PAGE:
Coronavirus and anti-Chinese sentiment

February 19, 2020 14:57
Passengers walk past a quarantine notice about the novel coronavirus outbreak in Wuhan at the Kuala Lumpur International Airport. Photo: Reuters

The new coronavirus outbreak is causing significant disruption to business, travel and day-to-day life for millions of people in China and around the world. It has also created uncertainty and fear. And that in turn has led to a worrying pattern of anti-Chinese discrimination in many places.

Some of this may be connected to travel bans that some jurisdictions have placed on people who have recently been to China. Australia and the United States introduced such measures around the end of last month (and, of course, Hong Kong has since introduced quarantines for such travelers). Tens of thousands of Chinese students were unable to return to schools in some Western countries as a result.

Although these measures apply to anyone who had been to China at a particular time, they may have given the impression that the disease is linked to Chinese as an ethnic group.

The virus first appeared in a particular geographic area – Wuhan and the surrounding Hubei province in the central-eastern part of China. Much of the world now links that area with the infection.

But the virus does not target any particular ethnic group or nationality – it can hit all human beings alike.

Looking at stories in the mainstream press and on social media around the world, it seems that many people are forgetting that the threat is color blind. Over a period of just a week or so in mid-February, we could read a depressing series of stories about how the outbreak has led to racism.

One very common occurrence is Chinese (or simply Asian-looking) tourists being harassed overseas. There are reports from Vietnam, Italy, Australia and other places of mainland tourists being humiliated and treated as a health risk while traveling, sightseeing and shopping. In South Korea and Japan, cafés have put up signs saying “No mainland Chinese allowed”.

Even sadder, perhaps, is the phenomenon of locally born ethnic Chinese children being insulted or bullied in schools as carriers of the virus. There are reports of this happening in Italy, France, Britain and Canada. Thankfully, many media commentators and leaders in these places have spoken out against this xenophobia.

Chinese restaurants overseas have seen customers stay away. The owner of a very popular place in Queens in New York City specializing in Wuhan spicy noodles says its sales have dropped by around two-thirds because of the fear surrounding the virus. In Canada, social media posts discuss whether it is safe to go to malls with Asian outlets in them. Canadian health authorities have issued statements pleading with people not to stereotype, and to learn facts about the coronavirus from trustworthy sources.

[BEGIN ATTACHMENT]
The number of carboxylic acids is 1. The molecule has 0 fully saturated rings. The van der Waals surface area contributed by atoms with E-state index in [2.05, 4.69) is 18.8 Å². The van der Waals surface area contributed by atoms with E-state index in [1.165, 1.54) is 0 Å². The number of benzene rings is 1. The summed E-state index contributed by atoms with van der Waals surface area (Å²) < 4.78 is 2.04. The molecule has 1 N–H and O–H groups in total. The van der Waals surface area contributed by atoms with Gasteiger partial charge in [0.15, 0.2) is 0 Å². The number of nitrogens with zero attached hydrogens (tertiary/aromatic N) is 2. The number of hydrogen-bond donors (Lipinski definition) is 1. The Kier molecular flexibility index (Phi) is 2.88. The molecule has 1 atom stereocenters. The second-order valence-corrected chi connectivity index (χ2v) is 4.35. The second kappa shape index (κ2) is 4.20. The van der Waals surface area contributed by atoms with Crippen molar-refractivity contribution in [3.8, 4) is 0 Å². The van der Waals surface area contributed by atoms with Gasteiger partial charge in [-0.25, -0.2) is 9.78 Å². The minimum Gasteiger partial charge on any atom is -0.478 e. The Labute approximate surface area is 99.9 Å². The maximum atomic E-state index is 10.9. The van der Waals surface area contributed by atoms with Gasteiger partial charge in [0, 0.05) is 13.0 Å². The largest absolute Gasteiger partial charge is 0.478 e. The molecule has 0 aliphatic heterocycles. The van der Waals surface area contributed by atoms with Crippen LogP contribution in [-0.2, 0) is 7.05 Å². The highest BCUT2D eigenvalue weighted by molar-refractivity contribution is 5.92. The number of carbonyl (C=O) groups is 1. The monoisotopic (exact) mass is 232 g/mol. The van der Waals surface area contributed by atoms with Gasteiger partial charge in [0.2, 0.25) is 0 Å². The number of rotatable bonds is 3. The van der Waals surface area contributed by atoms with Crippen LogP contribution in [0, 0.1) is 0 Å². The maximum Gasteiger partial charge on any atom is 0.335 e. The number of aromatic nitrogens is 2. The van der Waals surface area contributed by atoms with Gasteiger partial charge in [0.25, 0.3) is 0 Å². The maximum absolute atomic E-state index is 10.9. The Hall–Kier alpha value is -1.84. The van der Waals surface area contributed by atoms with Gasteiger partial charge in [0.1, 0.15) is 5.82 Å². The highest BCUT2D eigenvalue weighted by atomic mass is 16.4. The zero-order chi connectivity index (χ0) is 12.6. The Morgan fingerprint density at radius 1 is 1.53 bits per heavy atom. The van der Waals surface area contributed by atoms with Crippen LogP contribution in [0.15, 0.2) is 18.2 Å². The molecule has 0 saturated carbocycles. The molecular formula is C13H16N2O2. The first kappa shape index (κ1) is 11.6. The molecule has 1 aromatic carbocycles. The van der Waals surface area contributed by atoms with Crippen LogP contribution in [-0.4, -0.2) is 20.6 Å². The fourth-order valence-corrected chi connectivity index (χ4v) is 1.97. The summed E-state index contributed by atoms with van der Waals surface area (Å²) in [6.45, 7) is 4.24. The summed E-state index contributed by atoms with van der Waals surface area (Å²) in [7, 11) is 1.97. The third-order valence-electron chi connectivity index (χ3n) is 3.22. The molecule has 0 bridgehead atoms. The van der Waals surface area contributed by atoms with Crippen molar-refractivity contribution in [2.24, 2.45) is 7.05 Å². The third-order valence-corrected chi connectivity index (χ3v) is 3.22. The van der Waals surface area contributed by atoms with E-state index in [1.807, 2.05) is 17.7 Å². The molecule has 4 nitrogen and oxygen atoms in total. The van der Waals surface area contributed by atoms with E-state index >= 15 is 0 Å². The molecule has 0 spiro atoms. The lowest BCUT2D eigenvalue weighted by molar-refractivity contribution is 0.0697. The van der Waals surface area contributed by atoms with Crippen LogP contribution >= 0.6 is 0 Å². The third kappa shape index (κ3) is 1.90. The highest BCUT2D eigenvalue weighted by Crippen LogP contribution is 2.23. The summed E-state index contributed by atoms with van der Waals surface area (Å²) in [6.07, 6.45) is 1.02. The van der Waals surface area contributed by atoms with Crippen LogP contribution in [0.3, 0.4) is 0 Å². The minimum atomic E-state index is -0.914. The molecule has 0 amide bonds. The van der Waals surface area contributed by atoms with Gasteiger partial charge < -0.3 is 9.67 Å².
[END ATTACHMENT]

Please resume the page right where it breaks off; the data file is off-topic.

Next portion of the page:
It's important to remember that in many of these countries, there are large numbers of ethnic Chinese who are well integrated into communities, and they are not usually the target of racism. What we are seeing here is a sudden shift that is due to ignorance and fear.

The results can be irrational. Canadian media have reported two cases in mid-February where Canadian permanent residents had been turned away from Caribbean cruises because they held Chinese passports – even though they hadn't been to China for at least six months. The cruise company later stated that it would not allow any guests with Chinese, Hong Kong or Macau passports, regardless of their residency.

It is easy to get angry about this sort of thing. But we should bear a few things in mind.

Social scientists say that it is human nature to look for someone to blame when some sort of natural or other disaster takes place. History is full of ugly examples of scapegoating and witch-hunts all over the world.

All of us are at risk of falling into this trap. Many of us in Hong Kong may feel upset about the anti-Chinese discrimination triggered by the virus overseas. But let's not forget that there are restaurants in Hong Kong that have put up notices saying “no mainlanders” or “no Mandarin speakers”.

I will leave the last word to a conversation reported on a social media account. Two mainland Chinese tourists in Vietnam are complaining about being turned away by hostels and people pointing and whispering about them on buses. They are upset. But then one remembers that this is happening back home as well. She says: “Then I realized we are doing the same thing to the Wuhanese.”

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Executive Council member and former legislator; Hong Kong delegate to the National People’s Congress